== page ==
It’s hard to miss the gilded bronze 18 foot tall flaming sword guarding the huge marble gateway facing Constitution Avenue just east of 17th Street NW, just off the Ellipse.
It’s the powerful Second Division Memorial, honoring the 17,660 from the 2nd Division of the U. S. Army who gave their lives for their country during the World War I, World War II, and Korea.
The 250 lb. granite center section, honoring those who died in World War I was the original memorial, dedicated by President Franklin D. Roosevelt in 1936. The firmly gripped sword in the center of the opening symbolizes the 2nd Division’s role in blocking the German’s advance in to Paris. The Indian head inside a star on the sword’s hilt is the insignia for the 2nd Division – the “Indian Head” or “Warrior” Division. Important battles are carved in the granite below.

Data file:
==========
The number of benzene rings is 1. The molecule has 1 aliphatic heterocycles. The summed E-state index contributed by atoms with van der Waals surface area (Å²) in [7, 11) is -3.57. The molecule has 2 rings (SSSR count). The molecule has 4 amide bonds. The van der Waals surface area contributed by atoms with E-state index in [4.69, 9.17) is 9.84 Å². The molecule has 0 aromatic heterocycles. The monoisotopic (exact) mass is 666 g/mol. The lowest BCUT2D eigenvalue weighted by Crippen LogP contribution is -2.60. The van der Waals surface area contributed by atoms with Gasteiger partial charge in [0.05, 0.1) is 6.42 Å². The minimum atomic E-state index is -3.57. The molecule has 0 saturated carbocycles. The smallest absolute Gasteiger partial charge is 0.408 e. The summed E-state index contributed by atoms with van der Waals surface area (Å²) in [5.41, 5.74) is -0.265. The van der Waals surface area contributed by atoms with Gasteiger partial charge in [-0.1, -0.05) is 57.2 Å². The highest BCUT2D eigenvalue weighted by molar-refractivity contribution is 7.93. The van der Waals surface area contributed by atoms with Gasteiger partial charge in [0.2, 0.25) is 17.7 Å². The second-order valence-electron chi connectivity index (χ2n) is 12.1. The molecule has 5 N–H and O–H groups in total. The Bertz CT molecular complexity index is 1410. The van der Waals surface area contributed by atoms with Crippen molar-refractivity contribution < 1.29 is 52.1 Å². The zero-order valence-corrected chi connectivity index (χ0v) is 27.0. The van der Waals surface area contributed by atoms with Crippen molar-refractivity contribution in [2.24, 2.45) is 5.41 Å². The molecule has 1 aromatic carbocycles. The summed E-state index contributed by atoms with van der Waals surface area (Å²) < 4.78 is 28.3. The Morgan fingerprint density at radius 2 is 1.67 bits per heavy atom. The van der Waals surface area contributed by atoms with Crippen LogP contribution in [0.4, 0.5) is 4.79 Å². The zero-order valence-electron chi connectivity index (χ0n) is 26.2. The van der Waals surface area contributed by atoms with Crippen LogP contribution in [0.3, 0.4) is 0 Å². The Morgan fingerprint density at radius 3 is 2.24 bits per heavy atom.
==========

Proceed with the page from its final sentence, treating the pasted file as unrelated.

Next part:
The end wings were dedicated in 1962. The west wing memorializes those who died in WWII where the 2nd Division landed at Omaha Beach in Normandy, later fighting in the Battle of the Bulge. The east wing honors those who gave their lives in Korea, where the “Warriors” remain along the DMZ to this day.